In this RCE Podcast, Brock Palen and Jeff Squyres speak with the creators of SAGE2 Scalable Amplified Group Environment. SAGE2 is a browser tool to enhance data-intensive, co-located, and remote collaboration. “The original SAGE software, developed in 2004 and adopted at over one hundred international sites, was designed to enable groups to work in front of large shared displays in order to solve problems that required juxtaposing large volumes of information in ultra high-resolution. We have developed SAGE2, as a complete redesign and implementation of SAGE, using cloud-based and web-browser technologies in order to enhance data intensive co-located and remote collaboration.”
“Professional workflows are now infused with artificial intelligence, virtual reality and photorealism, creating new challenges for our most demanding users,” said Bob Pette, vice president of Professional Visualization at NVIDIA. “Our new Quadro lineup provides the graphics and compute performance required to address these challenges. And, by unifying compute and design, the Quadro GP100 transforms the average desktop workstation with the power of a supercomputer.”
“At Altair, we believe human-centered design is more than just mechanical fit; rather, it’s an exploration of the entire experience of users with a product, including ergonomic interface, usability and design aesthetics” said Jeff Brennan, Chief Marketing Officer at Altair. “As such, SantosHuman’s philosophy aligns nicely with ours and this partnership will enable Altair’s customers to further optimize their products’ performance early in the development cycle.”
“Billed as an exposition into ‘The Future of Cloud HPC Simulation,’ the event brought together experts in high-performance computing and simulation, cloud computing technologists, startup founders, and VC investors across the technology landscape. In addition to product demonstrations with Rescale engineers, including the popular Deep Learning workshop led by Mark Whitney, Rescale Director of Algorithms, booths featuring ANSYS, Microsoft Azure, Data Collective, and Microsoft Ventures offered interactive sessions for attendees.”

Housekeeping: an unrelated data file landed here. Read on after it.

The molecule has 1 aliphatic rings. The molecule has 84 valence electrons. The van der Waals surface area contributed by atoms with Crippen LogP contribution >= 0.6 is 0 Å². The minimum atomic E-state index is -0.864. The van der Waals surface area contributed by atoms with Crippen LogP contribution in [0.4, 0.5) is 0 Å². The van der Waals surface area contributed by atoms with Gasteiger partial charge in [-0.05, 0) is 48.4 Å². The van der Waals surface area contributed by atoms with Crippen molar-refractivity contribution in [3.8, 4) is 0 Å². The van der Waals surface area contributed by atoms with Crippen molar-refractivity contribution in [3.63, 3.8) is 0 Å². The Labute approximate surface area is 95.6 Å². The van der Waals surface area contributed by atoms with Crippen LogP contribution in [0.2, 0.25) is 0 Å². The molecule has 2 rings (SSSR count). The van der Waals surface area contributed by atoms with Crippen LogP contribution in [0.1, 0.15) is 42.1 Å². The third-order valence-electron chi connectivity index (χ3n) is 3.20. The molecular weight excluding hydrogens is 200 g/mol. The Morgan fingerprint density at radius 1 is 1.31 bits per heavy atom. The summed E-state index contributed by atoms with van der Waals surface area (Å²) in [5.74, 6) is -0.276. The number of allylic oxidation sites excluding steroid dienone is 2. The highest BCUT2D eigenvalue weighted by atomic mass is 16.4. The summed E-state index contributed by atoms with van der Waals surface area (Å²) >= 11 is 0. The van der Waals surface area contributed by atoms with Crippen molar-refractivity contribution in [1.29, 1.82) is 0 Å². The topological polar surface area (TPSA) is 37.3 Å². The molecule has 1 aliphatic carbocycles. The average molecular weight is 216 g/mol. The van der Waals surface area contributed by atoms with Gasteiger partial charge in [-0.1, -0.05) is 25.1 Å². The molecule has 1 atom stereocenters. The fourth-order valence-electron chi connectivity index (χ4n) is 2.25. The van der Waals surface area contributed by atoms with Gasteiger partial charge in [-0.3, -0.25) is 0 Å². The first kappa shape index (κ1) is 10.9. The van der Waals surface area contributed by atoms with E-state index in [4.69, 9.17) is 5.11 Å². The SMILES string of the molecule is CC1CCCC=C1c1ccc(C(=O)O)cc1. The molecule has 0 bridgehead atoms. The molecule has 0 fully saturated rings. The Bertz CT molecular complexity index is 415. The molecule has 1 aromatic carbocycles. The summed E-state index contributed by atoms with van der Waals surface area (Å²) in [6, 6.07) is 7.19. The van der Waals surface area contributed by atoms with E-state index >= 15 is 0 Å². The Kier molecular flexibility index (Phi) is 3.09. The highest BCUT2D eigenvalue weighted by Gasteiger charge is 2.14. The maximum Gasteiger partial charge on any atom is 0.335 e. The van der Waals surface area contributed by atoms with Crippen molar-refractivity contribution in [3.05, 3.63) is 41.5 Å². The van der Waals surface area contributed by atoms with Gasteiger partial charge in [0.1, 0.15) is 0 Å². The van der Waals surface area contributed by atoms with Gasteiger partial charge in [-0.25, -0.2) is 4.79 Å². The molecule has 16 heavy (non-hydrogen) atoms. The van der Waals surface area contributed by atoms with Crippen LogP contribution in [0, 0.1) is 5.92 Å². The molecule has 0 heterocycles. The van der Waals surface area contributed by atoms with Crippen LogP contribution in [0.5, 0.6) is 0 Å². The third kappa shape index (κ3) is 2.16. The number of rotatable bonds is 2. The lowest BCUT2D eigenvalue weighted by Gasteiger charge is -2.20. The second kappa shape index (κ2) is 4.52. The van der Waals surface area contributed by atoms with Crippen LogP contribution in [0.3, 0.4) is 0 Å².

In this silent video from the Blue Brain Project at SC16, 865 segments from a rodent brain are simulated with isosurfaces generated from Allen Brain Atlas image stacks. For this INCITE project, researchers from École Polytechnique Fédérale de Lausanne will use the Mira supercomputer at Argonne to advance the understanding of these fundamental mechanisms of the brain’s neocortex.
Scientists typically understand data through graphs and visualizations. But is it possible to use sound to interpret complex information? This video from Georgia Tech’s Asegun Henry shows the Sonification of the vibrations of an atom in crystalline silicon. “If you look at the data, it looks like white noise,” Henry said. “We decided to sonify the data, and as soon as we listened to it, we could hear the pattern.”
In this visualization, ocean temperatures and salinity are tracked over the course of a year. Based on data from global climate models, these visualizations aid our understanding of the physical processes that create the Earth’s climate, and inform predictions about future changes in climate. “The water’s saltiness, or salinity, plays a significant role in this ocean heat engine, Harrison said. Salt makes the water denser, helping it to sink. As the atmosphere warms due to global climate change, melting ice sheets have the potential to release tremendous amounts of fresh water into the oceans.”
In this video, researchers at NASA Ames explore the aerodynamics of a popular example of a small, battery-powered drone, a modified DJI Phantom 3 quadcopter. “The Phantom relies on four whirring rotors to generate enough thrust to lift it and any payload it’s carrying off the ground. Simulations revealed the complex motions of air due to interactions between the vehicle’s rotors and X-shaped frame during flight. As an experiment, researchers added four more rotors to the vehicle to study the effect on the quadcopter’s performance. This configuration produced a nearly twofold increase in the amount of thrust.”
A new study led by a research scientist at the Department of Energy’s Lawrence Berkeley National Laboratory (Berkeley Lab) highlights a literally shady practice in plant science that has in some cases underestimated plants’ rate of growth and photosynthesis, among other traits. “More standardized fieldwork, in parallel with new computational tools and theoretical work, will contribute to better global plant models,” Keenan said.
In this video, a new NASA supercomputer simulation depicts the planet and debris disk around the nearby star Beta Pictoris reveals that the planet’s motion drives spiral waves throughout the disk, a phenomenon that greatly increases collisions among the orbiting debris. Patterns in the collisions and the resulting dust appear to account for many observed features that previous research has been unable to fully explain.